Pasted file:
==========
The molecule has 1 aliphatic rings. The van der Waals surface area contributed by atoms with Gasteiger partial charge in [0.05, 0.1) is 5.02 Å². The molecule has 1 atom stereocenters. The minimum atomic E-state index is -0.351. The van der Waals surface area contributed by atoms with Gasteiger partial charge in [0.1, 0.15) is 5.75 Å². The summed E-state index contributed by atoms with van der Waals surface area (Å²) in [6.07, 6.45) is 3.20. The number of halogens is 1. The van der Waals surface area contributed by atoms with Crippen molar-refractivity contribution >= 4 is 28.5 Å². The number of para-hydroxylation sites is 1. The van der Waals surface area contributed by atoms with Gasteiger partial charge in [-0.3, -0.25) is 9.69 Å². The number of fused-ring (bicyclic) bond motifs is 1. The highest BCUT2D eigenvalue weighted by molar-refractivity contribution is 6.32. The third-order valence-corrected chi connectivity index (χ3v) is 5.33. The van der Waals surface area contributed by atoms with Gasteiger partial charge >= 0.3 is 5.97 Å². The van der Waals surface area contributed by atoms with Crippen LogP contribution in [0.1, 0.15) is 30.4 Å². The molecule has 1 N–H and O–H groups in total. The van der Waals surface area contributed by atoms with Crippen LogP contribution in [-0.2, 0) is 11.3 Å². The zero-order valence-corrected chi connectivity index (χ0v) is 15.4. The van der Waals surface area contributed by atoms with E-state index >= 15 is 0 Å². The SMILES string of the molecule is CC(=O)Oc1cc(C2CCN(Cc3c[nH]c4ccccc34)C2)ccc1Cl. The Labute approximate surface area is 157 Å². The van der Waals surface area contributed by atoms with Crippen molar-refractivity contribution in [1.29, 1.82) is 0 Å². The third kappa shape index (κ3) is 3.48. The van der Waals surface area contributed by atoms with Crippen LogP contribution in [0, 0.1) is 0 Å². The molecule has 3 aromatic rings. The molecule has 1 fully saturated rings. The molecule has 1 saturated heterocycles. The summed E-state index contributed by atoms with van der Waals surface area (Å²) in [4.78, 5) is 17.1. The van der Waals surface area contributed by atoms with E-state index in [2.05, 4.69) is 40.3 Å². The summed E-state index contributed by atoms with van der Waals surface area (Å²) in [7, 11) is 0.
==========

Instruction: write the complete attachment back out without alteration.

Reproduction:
The molecule has 1 aliphatic rings. The van der Waals surface area contributed by atoms with Gasteiger partial charge in [0.05, 0.1) is 5.02 Å². The molecule has 1 atom stereocenters. The minimum atomic E-state index is -0.351. The van der Waals surface area contributed by atoms with Gasteiger partial charge in [0.1, 0.15) is 5.75 Å². The summed E-state index contributed by atoms with van der Waals surface area (Å²) in [6.07, 6.45) is 3.20. The number of halogens is 1. The van der Waals surface area contributed by atoms with Crippen molar-refractivity contribution >= 4 is 28.5 Å². The number of para-hydroxylation sites is 1. The van der Waals surface area contributed by atoms with Gasteiger partial charge in [-0.3, -0.25) is 9.69 Å². The number of fused-ring (bicyclic) bond motifs is 1. The highest BCUT2D eigenvalue weighted by molar-refractivity contribution is 6.32. The third-order valence-corrected chi connectivity index (χ3v) is 5.33. The van der Waals surface area contributed by atoms with Gasteiger partial charge >= 0.3 is 5.97 Å². The van der Waals surface area contributed by atoms with Crippen LogP contribution in [0.1, 0.15) is 30.4 Å². The molecule has 1 N–H and O–H groups in total. The van der Waals surface area contributed by atoms with Crippen LogP contribution in [-0.2, 0) is 11.3 Å². The zero-order valence-corrected chi connectivity index (χ0v) is 15.4. The van der Waals surface area contributed by atoms with E-state index >= 15 is 0 Å². The SMILES string of the molecule is CC(=O)Oc1cc(C2CCN(Cc3c[nH]c4ccccc34)C2)ccc1Cl. The Labute approximate surface area is 157 Å². The van der Waals surface area contributed by atoms with Crippen molar-refractivity contribution in [1.29, 1.82) is 0 Å². The third kappa shape index (κ3) is 3.48. The van der Waals surface area contributed by atoms with Crippen LogP contribution in [0, 0.1) is 0 Å². The molecule has 3 aromatic rings. The molecule has 1 fully saturated rings. The molecule has 1 saturated heterocycles. The summed E-state index contributed by atoms with van der Waals surface area (Å²) in [4.78, 5) is 17.1. The van der Waals surface area contributed by atoms with E-state index in [2.05, 4.69) is 40.3 Å². The summed E-state index contributed by atoms with van der Waals surface area (Å²) in [7, 11) is 0.